"Our daughter is madly crazy about Bernie Sanders and she said, 'Mom you've gotta go,'" Jones said. "She really loves him, for what he stands for. We came here to see ourselves."
The Vermont senator is playing catch-up to Hillary Clinton in South Carolina, and it's an uphill battle with fewer than a 100 days from South Carolina's Democratic primary. Sanders is using a jam-packed, three-day stop in the Palmetto State to try to bolster support among African-American voters, a demographic that he's losing sharply to Hillary Clinton.
A Winthrop University poll out on November 4
showed that an overwhelming majority of South Carolina Democratic primary voters back Clinton: 71% to Sanders' 15% support. Clinton's support is even stronger in the African-American community, where she sweeps with 80% support among likely voters.
On the trail, Sanders urges that "black lives matter," and in South Carolina so do black votes.
Winthrop University polling director Scott Huffmon has said of the voting bloc that, "African-Americans can make up over 50% of the Democratic Presidential Primary vote in South Carolina, which is a much larger portion than you'll see in the Iowa Caucus or New Hampshire primary."
Sanders himself is not oblivious to the polling. During a gaggle with reporters outside of the state party on Saturday, Sanders said he knows it'll be hard to close the very wide gap with African-American voters in South Carolina.
"We have our work cut out for us here in South Carolina, but when I began this campaign, I would bet that 80-90% of the people in South Carolina didn't even know who Bernie Sanders was," he said, referring to himself in the third person.
His African-American supporters in the state agree that name recognition remains his biggest challenge. Sedona Tate, a 22-year-old Sanders supporter in Columbia, says that Bill Clinton boosts Hillary's visibility in the state.
"A lot of people recognize him, so they think that she's going bring a lot of things that he brought to the presidency, but I just don't see it happening," Tate said.
Robert Jones pointed to the long Clinton legacy in South Carolina.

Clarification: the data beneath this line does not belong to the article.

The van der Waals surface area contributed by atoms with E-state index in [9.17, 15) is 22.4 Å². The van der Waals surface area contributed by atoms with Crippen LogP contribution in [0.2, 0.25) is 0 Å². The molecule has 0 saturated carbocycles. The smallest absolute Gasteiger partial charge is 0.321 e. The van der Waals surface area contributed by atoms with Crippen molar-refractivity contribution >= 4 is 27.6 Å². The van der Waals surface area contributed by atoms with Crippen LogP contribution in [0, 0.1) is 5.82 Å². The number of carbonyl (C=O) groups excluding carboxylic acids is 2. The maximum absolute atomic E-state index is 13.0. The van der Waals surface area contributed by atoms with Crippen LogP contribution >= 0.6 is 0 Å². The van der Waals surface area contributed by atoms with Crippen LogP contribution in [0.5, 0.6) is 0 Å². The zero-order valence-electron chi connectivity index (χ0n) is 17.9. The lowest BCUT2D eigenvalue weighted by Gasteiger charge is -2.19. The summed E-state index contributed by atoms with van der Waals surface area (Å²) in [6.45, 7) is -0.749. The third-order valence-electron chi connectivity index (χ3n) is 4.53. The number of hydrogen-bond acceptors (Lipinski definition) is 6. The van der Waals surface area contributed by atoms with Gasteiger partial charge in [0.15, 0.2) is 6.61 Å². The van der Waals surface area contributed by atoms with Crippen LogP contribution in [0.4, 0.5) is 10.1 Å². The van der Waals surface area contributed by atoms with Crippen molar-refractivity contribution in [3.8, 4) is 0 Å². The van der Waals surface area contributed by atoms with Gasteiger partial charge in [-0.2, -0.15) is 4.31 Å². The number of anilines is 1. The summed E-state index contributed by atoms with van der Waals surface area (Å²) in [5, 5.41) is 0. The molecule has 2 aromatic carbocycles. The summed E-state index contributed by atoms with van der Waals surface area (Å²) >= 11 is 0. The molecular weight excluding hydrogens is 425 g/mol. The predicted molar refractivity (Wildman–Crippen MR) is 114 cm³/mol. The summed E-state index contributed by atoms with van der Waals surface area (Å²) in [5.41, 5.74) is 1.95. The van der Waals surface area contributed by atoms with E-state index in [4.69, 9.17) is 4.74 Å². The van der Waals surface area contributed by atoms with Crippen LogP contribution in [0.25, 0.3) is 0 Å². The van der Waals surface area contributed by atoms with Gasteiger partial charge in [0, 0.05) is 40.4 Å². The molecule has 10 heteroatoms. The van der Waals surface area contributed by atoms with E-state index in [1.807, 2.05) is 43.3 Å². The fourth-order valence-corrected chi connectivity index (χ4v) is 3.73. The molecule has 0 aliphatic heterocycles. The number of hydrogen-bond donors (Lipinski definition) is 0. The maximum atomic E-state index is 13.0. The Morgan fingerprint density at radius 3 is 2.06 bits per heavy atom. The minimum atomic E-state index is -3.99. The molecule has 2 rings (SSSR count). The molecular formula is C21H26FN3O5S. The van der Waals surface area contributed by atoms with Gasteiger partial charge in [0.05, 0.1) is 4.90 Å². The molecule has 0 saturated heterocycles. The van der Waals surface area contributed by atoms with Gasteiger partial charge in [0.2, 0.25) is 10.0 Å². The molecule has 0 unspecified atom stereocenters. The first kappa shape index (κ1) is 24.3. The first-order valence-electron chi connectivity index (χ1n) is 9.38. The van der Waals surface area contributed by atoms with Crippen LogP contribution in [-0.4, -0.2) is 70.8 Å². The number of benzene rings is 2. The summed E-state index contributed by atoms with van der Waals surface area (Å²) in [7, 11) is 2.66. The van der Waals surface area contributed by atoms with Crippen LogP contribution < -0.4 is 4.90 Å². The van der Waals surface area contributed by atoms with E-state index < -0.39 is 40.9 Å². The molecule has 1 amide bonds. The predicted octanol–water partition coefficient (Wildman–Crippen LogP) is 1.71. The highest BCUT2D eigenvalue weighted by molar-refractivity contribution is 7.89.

"(Sanders) has to reach out to the black community. It's one of those things that Hillary has been vocal, Hillary has been present here. Now we're ready to say, this is a new time," Jones said.
On Saturday at a 20/20 Leaders of America forum at Allen University, Sanders again presented his criminal reform policy proposals countering "the really disastrous effects of too many politicians trying to win too many elections by locking too many people up."
And at the historically black college, he didn't mince words about who bears the brunt of what he views as bad policy.
"People in American jails are disproportionately people of color. That's the reality in America today. That's a reality that has to change," Sanders said.
The notion of criminal justice reform as resonating with black voters is not lost on Sanders' South Carolina team. The campaign released a radio ad in the second week of November, specifically targeted to black communities and voiced by Reg Cathey, who played the character Freddy on "House of Cards."
"We've had a lot of good conversations at the doors and on the phones about the ad. People want to learn more about his stance on criminal justice and the $15 minimum wage. It's been a great help to us here in the last couple of weeks," says Chris Covert, Sanders' South Carolina state director.
Corey Staley, 32, remains optimistic that Sanders can win the first-in-the South primary.
"I think the difference is popularity versus the message. If you listen to Bernie's message, it's obvious you should vote for Bernie. From the middle class on down, no matter what ethnicity you are, what race, it should be Bernie Sanders," he said at the Columbia rally.
Sanders also made two appearances at African-American churches in North Charleston on Sunday, visiting Mount Moriah Missionary Baptist Church and Royal Missionary Baptist Church. Sanders spoke briefly at each stop.